Take for example, the couple whose kids accidentally lit fire to a national forest while playing with fireworks. The couple was sued by the United States for the firefighting expenses and ultimately had a $300,000 judgment entered against them which became a lien against their home. They either didn’t know or didn’t disclose that to their listing agent who thought she had a great listing. The lien, together with the underlying mortgage debt, was far greater than the house was worth. The federal government won’t budge on what they are owed, so the couple was forced to withdraw their home from the market.

Ask yourself what you would have done if you had spent weeks marketing the house, had several showings, and finally negotiated a contract, only to find out the house for all intents and purposes couldn’t be sold? Now suppose the buyer’s agent is not too happy. After all they brought a “ready, willing, and able” buyer and are suing you for the commission. This would be an unfortunate situation and one that could have been avoided had you asked your friendly local title company to pull a title report (PR) at the time you listed the home.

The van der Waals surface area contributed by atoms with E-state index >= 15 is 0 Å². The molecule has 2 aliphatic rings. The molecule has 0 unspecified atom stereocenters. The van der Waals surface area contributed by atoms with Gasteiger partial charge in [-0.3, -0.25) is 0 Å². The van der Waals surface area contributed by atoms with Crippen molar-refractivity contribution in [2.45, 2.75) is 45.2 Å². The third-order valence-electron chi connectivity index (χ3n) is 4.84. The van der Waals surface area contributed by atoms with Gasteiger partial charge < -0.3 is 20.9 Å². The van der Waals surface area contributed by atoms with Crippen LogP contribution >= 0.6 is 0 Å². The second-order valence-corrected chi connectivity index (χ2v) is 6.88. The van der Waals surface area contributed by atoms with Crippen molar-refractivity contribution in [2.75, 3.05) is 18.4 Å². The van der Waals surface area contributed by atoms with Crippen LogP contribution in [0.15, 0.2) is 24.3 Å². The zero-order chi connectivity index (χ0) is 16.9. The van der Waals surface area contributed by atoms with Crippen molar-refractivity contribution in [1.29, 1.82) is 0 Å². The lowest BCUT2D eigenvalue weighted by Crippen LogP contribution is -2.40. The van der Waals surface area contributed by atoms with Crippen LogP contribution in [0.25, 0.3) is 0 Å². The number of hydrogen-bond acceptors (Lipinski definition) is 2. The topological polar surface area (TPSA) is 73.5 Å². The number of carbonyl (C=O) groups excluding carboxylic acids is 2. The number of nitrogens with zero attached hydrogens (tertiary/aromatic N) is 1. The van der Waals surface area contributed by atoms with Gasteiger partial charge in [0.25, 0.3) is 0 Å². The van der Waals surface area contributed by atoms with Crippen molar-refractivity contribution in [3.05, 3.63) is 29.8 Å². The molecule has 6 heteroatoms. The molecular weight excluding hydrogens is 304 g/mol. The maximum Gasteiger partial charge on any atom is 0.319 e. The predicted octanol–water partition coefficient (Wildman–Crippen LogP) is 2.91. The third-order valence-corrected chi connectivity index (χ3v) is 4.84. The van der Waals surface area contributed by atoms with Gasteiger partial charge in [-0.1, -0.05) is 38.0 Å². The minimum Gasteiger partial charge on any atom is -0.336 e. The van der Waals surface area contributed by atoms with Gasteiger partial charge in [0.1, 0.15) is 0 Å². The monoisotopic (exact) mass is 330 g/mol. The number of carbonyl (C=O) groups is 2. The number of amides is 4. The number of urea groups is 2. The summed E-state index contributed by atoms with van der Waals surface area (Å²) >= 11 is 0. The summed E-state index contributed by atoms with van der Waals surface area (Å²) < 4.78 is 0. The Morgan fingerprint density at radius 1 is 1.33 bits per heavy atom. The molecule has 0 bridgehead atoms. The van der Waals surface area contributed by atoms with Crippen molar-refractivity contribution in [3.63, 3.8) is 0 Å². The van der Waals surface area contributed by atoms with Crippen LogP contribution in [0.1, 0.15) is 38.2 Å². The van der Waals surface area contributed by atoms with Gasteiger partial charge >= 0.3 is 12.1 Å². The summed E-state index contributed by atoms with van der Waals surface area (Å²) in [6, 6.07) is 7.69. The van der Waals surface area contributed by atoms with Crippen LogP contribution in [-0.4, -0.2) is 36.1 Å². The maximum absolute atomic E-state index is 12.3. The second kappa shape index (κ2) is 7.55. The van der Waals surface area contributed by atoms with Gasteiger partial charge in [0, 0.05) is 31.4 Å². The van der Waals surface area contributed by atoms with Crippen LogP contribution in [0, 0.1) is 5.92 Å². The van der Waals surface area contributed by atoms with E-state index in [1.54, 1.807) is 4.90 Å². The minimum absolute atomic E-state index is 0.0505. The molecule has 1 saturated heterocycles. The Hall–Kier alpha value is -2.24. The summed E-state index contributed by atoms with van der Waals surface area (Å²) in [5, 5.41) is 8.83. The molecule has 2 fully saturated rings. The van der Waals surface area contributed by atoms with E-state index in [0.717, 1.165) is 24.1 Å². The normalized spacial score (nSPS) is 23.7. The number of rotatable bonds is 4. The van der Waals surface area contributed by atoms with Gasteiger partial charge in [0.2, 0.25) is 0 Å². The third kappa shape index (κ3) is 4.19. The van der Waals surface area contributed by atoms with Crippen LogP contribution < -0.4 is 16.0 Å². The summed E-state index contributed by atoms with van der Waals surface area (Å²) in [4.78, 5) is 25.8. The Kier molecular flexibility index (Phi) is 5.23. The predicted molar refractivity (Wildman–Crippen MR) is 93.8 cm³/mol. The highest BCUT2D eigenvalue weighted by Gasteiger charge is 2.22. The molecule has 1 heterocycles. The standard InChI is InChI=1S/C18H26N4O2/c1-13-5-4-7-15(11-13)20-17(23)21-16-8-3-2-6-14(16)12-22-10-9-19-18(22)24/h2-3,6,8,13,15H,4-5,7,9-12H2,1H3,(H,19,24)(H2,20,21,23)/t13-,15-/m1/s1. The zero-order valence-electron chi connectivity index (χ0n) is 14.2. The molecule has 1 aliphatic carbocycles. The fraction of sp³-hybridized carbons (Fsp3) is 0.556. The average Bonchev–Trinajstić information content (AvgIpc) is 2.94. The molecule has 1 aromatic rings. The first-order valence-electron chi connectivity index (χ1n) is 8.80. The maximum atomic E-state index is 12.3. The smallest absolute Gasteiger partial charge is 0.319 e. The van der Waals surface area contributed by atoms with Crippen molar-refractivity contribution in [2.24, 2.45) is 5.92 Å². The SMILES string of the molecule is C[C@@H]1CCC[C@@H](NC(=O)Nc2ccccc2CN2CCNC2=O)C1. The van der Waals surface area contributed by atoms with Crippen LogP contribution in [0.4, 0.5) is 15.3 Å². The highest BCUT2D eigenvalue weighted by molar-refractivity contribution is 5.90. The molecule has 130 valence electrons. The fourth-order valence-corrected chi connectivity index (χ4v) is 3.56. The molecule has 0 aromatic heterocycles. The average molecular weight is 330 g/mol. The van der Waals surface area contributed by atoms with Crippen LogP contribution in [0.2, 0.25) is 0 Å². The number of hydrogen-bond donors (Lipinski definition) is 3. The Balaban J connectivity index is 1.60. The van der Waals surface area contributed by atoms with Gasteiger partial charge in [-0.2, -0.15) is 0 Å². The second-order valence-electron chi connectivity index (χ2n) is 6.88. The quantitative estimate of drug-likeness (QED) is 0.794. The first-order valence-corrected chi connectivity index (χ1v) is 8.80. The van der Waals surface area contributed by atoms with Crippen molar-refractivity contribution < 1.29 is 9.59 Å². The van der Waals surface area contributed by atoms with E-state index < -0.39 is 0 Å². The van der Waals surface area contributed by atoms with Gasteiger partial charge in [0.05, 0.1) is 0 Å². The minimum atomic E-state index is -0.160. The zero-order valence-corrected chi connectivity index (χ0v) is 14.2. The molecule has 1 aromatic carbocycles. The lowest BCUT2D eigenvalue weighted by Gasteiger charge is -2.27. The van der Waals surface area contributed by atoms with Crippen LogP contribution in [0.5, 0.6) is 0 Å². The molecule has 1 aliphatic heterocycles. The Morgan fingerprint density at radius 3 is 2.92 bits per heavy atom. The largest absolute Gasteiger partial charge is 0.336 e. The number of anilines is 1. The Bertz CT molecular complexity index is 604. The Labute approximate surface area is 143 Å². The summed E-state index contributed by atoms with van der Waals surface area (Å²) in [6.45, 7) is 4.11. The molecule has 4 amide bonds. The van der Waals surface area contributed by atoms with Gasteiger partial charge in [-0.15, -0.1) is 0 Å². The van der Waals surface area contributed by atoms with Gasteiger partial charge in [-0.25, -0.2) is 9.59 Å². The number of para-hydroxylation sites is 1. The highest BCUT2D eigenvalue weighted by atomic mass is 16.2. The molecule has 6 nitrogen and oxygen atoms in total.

Ok, so that may be a rare situation. What about the woman who has had you list her home? She originally bought it with her ex-husband, but years ago they divorced. She refinanced the house and paid him “his share.” Unfortunately, the deed recorded at the time of the refinancing wasn’t prepared correctly and the current title search shows the ex-husband is still owed 50% of the equity according to the divorce decree.

This could be a pretty messy situation if the ex-spouses aren’t getting along, since the only way to insure the property now is to have a properly-recorded deed which will require the ex-husband to cooperate with the woman who owns the home. What if you didn’t pull a title report at the time you listed the home, but had waited until the house was under contract and the buyers were in their due diligence phase? Everyone is expecting to close in two weeks and your seller is trying to track down her ex-husband.

Ok, that maybe doesn’t happen very often either, but one thing that happens often is your seller not being truthful about what is owed on the property. A title report will show the liens recorded against the property. Having that knowledge can keep you from listing what is really a short-sale candidate when you think you have a dream listing.

Knowledge is golden. Don’t get caught without the facts when you list that next home. Call us today or order your title report from our website at your convenience. It could save you and your sellers a lot of grief.